As my faithful blog readers know, I like use analogies to make a point to members of the internal audit profession. Over the years, I have encouraged us to courageously “sail toward the storms” confronting our organizations. I have argued that we must “push against closed doors” to gain full access to information. I have even argued that we must shed our image as “bean counters” and demonstrate our expertise on how beans are grown, harvested, and taken to market.
Over the past two decades, we have shed many of the classic stereotypes that weighted us down for so much of our storied past. We have been called upon by our boards and executive management stakeholders to help our organizations navigate the risks of cyber breaches, toxic cultures, even ineffective risk management itself. But despite our progress, there are still some stigmas that we must work collectively to discard.
As young internal auditor, I was indoctrinated early on the need to catch those who might be doing “bad things.” Looking back, I realize how ridiculous the approach could be at times. As a civilian auditor for the military, I was called on to do regular audits of the officers’ clubs. One of our audit steps involved inventorying the unused bottles of alcoholic spirits to ensure that bartenders had not been guilty of generous pours (or worse). We were referred to by some as the “liquor police.”
Over the years, we were successful at convincing our stakeholders that such audits added little value in the big scheme of things. But there were still many audits and audit steps designed to detect fraud, waste, and mismanagement. As I look around the profession and hear regularly from internal auditors in the 21st century, I am saddened by the amount of policing that internal audit still undertakes. It’s one of the reasons we are still disparagingly referred to as the “corporate police” inside many organizations.
I would like to think we are saddled with these policing duties because our stakeholders demand it. Unfortunately, some of us still act like police because we enjoy it. There is a sense of power that comes from picking up a “radar gun” to identify speeders. Good internal auditors resist that temptation, and focus on a range of ways to achieve outcomes. Catching speeders isn’t the only way to achieve traffic safety, just as findings of compliance violations isn’t the only way to reduce compliance risks.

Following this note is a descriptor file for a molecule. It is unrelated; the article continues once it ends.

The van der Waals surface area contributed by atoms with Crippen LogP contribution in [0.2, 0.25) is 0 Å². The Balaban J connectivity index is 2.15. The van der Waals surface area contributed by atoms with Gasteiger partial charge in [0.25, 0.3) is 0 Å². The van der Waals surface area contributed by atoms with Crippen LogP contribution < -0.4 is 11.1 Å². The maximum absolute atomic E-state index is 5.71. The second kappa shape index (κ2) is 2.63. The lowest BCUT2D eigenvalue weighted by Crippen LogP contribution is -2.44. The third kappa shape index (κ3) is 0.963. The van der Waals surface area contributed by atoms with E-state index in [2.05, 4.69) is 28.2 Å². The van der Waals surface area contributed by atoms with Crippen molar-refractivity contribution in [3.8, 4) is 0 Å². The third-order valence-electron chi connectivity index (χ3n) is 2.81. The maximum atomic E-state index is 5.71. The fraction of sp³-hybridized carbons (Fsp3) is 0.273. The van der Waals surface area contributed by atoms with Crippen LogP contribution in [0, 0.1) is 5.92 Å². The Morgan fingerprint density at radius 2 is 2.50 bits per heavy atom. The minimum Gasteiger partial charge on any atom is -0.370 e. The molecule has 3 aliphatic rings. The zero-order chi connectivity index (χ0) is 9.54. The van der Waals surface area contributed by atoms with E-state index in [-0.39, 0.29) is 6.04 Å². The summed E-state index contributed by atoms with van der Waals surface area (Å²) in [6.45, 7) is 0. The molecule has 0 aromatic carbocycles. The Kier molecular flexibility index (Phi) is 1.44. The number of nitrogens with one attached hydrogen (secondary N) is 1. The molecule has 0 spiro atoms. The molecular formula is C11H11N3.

To be clear, I am not suggesting that compliance audits have no place in an internal audit plan. There will always be compliance risks that warrant internal audit coverage – particularly in regulated industries. However, we must reassess the extent to which we deploy compliance testing – particularly in non-compliance audits such as operational, financial and IT areas.
There is no one size fits all solution to this challenge, but there is a guiding principle that serves us well in all that we do: “follow the risks.” In other words, we must assess where the risks are the greatest in deciding what and how to audit. In assessing your approach/dependence on compliance testing methodologies in your audits, I suggest you challenge yourself by exploring the reason for the audit and the appropriate methodologies to achieve the objectives. In deciding the extent to which compliance testing will be appropriate, you might ask:
• Why was this area/process/business unit chosen for audit?
• What was the risk that resulted in its addition to the plan?
• Was there a compliance aspect to the risk?
• Have we crafted audit objectives that align with the risks.
• Do the methodology and objectives truly necessitate compliance testing?
• Is there a better way to mitigate the risk and enhance outcomes than test for compliance?
In the end, you may well decide that compliance testing will be an important part of the engagement. If so, you should communicate with the client and design the testing so as to minimize the sense that you are in a policing role. Make sure the client and operating staff understand why the testing will be necessary – how will minimize risks and ensure the success of the business unit and enterprise in the future.
All of this may sound somewhat elementary and even superficial. Yet, from my experience our relationships with the client and the ultimate success of the engagement is dependent on how they perceive our motives and whether they feel respected. Consider your reaction to a traffic policeman with a radar gun aimed at you, and contrast that with the appreciation you feel for the traffic officer who guides you around an accident or construction site.
As always, I welcome your thoughts.